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Cultural Heritage

For thousands of years, before the Europeans arrived, the First Peoples of this land prospered here. Read the Creation Story.

Their rich history is showcased at regional interpretive centres, museums and through story telling and natural attractions.

“We would like to begin by acknowledging the land on which we gather is within the traditional homelands of the Ktunaxa and we pay our respect to the Ktunaxa ancestors of this area.”

Columbia Lake:

The Ktunaxa (Kootenay) people have lived and travelled the region since time began. They constructed numerous pictograph sites which chart some of their movements through this region. Some can still be viewed today on the east side of Columbia Lake. Some hiking is necessary; boat access may also be helpful.

The area surrounding the rounded granite outcrop on which the red pictographs are painted is typical of the Creston Flats. Before the advent of the dykes, this whole area at the south end of Kootenay Lake was inundated during high water. Smoke soot deposits suggest that this spot was used as a campsite by the Ktunaxa (Kootenay) people during low water. A panel, approximately 5’x4′ is situated under a rock overhang about 12 feet above ground level and surrounded by a 50-foot high amphitheatre of smooth granite rock. The fine lined pictograph is painted in light rusty red; more can also be found along the westshore of Kootenay Lake.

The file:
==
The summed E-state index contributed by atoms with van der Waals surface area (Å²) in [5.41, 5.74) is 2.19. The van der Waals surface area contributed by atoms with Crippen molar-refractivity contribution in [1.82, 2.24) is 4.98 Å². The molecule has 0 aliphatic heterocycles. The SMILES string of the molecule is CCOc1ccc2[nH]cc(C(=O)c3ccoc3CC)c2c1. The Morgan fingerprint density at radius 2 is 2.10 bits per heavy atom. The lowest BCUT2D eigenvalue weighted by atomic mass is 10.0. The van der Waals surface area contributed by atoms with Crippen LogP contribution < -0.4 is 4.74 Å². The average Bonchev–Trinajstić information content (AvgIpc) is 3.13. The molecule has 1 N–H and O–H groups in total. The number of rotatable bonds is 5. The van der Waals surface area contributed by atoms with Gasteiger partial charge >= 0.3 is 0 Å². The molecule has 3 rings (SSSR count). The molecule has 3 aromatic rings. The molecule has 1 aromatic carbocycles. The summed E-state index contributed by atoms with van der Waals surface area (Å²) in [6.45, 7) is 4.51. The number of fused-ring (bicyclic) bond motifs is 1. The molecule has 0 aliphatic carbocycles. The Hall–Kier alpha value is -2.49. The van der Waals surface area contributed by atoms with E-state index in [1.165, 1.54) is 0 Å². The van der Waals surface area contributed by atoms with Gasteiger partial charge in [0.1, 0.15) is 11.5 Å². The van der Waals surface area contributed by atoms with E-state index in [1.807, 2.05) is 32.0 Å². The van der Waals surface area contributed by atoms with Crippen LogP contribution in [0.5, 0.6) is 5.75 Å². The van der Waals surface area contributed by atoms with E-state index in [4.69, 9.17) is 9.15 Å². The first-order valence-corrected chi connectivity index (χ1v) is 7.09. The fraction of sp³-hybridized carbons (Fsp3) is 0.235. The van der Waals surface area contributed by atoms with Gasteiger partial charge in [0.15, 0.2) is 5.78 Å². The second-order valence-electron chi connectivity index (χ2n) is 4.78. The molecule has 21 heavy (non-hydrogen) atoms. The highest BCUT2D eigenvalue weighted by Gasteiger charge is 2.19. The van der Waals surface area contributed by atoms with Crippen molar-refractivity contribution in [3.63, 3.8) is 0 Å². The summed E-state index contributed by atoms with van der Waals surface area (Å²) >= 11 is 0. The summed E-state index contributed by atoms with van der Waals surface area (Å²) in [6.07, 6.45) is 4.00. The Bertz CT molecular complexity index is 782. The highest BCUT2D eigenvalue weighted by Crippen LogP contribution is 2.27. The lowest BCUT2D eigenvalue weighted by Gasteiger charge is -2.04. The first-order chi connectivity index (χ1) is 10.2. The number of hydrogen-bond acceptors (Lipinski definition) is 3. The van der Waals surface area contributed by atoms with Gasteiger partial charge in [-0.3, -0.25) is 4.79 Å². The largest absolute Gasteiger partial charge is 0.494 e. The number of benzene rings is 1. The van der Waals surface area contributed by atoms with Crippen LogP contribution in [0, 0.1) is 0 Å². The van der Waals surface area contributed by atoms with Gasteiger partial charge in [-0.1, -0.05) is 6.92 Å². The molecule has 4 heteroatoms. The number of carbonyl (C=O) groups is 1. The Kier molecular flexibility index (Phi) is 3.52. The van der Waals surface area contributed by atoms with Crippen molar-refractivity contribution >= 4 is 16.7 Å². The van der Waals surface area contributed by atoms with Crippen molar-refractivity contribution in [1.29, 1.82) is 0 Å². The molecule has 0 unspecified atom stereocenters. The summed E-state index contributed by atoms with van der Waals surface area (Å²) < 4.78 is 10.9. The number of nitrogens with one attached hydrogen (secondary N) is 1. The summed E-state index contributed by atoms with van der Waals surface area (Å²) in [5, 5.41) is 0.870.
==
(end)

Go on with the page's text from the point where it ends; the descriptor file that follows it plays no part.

The Ktunaxa occupied the area now recognized as Caqahak (Fernie) for thousands of years before the arrival of the settlers. The area was known to be a winter hunting area where the Ktunaxa would hunt mountain sheep, mountain goat, moose, elk, deer and other animals. The Elk Valley is within Qukin ?amak? is (Land of the Raven) and was known for its mineral coal.   Read More
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